One of the major contributions of Greenhouse Gas (GHG) emissions from water resource recovery facilities results from the energy used by the pumping regime of the lift stations. This project demonstrated an energy-efficient control method of lift station system operation that utilizes hydraulic modeling results generated from site-specific conditions to optimize the pumping units and reduce simultaneous running cycles. The new control system, which features new generation Supervisory Control and Data Acquisition (SCADA) configurations, allows data communication directly from each lift station to the wastewater central control room. This configuration eliminates slow, conventional two-way communication via aging radio, telephone, and hardwired copper networks that require data to pass through data concentrators located miles away from the central control room. This new method of operation reduced operating pressures in the common force main, reduced the energy demands of the pumping units, and stabilized the influent flow into the wastewater treatment facility. Pilot tests conducted in this study demonstrated that the energy savings obtained through such operational optimization is approximately 15%.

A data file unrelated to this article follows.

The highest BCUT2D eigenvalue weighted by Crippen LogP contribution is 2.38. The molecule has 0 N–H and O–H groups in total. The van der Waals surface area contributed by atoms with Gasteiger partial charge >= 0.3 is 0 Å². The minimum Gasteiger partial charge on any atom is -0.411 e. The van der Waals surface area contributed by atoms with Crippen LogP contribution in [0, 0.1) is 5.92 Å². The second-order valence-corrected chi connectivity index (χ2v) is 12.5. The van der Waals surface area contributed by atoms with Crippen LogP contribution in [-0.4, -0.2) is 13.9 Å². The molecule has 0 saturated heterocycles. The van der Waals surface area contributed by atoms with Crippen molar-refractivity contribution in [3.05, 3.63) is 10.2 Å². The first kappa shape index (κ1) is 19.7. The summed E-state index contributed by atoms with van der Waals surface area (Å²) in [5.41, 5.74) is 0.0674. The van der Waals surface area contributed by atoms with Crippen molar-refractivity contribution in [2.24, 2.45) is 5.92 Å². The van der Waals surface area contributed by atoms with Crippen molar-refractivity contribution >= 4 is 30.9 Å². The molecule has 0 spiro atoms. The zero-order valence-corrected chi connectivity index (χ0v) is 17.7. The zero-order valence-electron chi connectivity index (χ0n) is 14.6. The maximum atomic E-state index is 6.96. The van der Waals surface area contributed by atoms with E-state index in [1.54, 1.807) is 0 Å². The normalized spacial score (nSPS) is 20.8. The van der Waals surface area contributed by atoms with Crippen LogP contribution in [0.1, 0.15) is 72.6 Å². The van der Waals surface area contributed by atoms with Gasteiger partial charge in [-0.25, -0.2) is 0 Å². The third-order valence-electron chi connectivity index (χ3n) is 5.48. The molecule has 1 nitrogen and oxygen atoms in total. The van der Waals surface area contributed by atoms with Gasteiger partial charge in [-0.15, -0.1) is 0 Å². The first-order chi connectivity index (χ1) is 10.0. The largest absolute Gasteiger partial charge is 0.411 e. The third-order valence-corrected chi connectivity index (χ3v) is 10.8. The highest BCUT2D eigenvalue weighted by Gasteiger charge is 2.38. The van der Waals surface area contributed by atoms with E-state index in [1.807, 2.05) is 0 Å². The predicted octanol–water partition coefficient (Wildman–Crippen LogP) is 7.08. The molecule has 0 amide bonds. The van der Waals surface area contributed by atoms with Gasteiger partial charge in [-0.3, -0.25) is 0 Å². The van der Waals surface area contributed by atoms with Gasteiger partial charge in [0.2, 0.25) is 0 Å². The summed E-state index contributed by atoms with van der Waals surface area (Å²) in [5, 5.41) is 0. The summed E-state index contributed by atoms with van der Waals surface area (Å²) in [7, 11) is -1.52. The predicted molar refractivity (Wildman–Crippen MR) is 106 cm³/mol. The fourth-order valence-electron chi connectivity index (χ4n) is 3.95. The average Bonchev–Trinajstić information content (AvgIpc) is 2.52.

A set of guidelines developed in this study detail how lift stations can be optimized using advanced hydraulic modeling and new generation SCADA systems. The findings of this study should allow wastewater facilities to:
Reduce greenhouse gas emissions from the wastewater facility.
Reduce force main operating pressures, total dynamic head and power consumption.
Reduce facility operating cost by designing system capacity based on optimized system operations.
Schedule motor and pump operating cycles to increase service life and reduce service calls.
This title belongs to WERF Research Report Series.
ISBN: 9781780405070 (eBook)
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